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Mr. Bob Ainsworth: I can confirm that we intend to allow civil legal aid for people to defend themselves, rather than allowing them to use the proceeds of crime.

Miss Kirkbride: I am glad to hear it. I assume that if such people are found not guilty of using the proceeds of crime to support their lifestyles, compensation will be provided. If that is the case, I am glad to learn that innocent people brought into the system—for reasons that I endorse, in terms of what the Minister seeks to do—will not be caught up in litigation that could literally bankrupt them.

Mr. Grieve: My hon. Friend makes an important point. Does she agree that if the system is such that those who are not eligible for legal aid, and who succeed in resisting civil proceedings, are left with a substantial bill—many litigants are in such circumstances, even when their costs are paid by the other side—that constitutes a rather strange and arbitrary punishment, given that the proceedings will have been initiated by the state?

Miss Kirkbride: That, too, is an important point, which may be pursued in Committee.

I think we are encouraged by what the Minister has said, but I know from my postbag that the Inland Revenue—which, as we know, has fairly draconian powers—has on occasion become involved in circumstances in which no case is proved at the end of the day, but the person concerned has spent a great deal on ensuring that he or she is found innocent. Although those costs may be paid, an opportunity cost will be involved in the fighting of an action that may turn out to have been conducted in an entirely unfair way.

Mr. Ainsworth: We are perhaps in danger of a genuine misunderstanding. In cases of civil recovery under part 5 where property is being pursued, compensation will be available if the case proves to be ill founded and falls. That is not exactly the same as the confiscation provisions in part 2, so those issues will be dealt with. That will act as a deterrent to the agency pursuing ill-founded cases.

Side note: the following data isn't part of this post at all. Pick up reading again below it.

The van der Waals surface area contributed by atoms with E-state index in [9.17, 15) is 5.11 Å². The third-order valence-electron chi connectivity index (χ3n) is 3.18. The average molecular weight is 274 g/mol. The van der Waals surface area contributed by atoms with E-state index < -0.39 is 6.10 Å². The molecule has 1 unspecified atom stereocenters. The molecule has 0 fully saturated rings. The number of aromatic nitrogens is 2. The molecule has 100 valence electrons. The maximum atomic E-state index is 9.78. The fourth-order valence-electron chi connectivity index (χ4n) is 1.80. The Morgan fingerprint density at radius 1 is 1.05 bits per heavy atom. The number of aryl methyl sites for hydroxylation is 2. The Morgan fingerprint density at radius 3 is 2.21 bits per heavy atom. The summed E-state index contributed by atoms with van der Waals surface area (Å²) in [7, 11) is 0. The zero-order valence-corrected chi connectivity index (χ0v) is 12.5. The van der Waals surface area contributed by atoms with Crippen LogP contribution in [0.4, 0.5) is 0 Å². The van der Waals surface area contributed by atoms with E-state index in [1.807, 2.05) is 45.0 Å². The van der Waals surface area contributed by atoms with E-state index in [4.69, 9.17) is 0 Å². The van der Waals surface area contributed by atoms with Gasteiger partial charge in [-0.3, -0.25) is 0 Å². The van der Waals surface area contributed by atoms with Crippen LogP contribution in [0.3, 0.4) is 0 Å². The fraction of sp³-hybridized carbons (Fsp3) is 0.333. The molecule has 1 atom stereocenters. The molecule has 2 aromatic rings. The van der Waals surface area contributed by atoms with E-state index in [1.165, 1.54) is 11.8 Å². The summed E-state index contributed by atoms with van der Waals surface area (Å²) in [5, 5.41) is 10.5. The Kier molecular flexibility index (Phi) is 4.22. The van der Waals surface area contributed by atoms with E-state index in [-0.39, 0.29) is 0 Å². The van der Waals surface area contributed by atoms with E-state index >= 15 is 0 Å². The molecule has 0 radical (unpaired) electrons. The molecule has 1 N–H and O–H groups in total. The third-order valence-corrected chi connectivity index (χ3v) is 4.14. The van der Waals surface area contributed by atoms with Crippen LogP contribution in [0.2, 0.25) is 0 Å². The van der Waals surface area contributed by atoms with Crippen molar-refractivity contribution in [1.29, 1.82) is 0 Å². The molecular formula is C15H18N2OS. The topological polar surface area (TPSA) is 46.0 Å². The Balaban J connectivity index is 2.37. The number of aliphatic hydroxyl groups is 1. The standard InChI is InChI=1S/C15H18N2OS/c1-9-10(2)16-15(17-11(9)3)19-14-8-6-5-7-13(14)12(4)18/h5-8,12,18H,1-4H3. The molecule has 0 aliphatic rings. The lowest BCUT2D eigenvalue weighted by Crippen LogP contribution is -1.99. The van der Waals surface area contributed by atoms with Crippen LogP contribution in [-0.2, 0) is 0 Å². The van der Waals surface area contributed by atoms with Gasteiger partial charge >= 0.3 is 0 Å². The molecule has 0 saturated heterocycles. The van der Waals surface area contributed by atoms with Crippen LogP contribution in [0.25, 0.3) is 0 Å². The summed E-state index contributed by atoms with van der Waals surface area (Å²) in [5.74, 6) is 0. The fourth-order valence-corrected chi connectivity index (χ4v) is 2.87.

Miss Kirkbride: I confess to being a little unsure now exactly what the Minister has in mind. I think I remember his saying in his previous intervention that there will be civil legal aid, so that all litigation will be paid for, but in addition I think he is saying that if the litigation is

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vexatious, there will be compensation for the time and effort involved in the case, so there will be no material cost for people who are innocent of the charges.

Mr. Ainsworth: Under part 5 on civil recovery, where people are eligible for legal aid, civil legal aid will be made available. Where they are not, litigation will not have to be shown to be vexatious. If they are incorrectly pursued by the agency in civil litigation, they will be entitled to compensation for that pursuance.

Miss Kirkbride: I am grateful to the Minister for seeking to clarify the matter. I think that the implication is that, if those people are very wealthy, they will have to pay for their own litigation because they will not be eligible for legal aid, but they will be compensated afterwards if the action is deemed to have been inappropriate. Clearly, these are important matters and will be pursued further in Committee. Nevertheless, the Minister's clarification is welcome. This is a very technical Bill and it is important that we all fully understand the nature of what is being considered.

I recognise that other hon. Members wish to speak, so I do not wish to continue my remarks any further. The only thing that it would be fair to say is that I have been somewhat offended by some of the remarks from Labour Members, who have suggested that, in seeking to raise questions about what the Government propose to do, we are trying to help or to protect people who are criminals, or to protect rich friends. Those remarks were wholly inappropriate.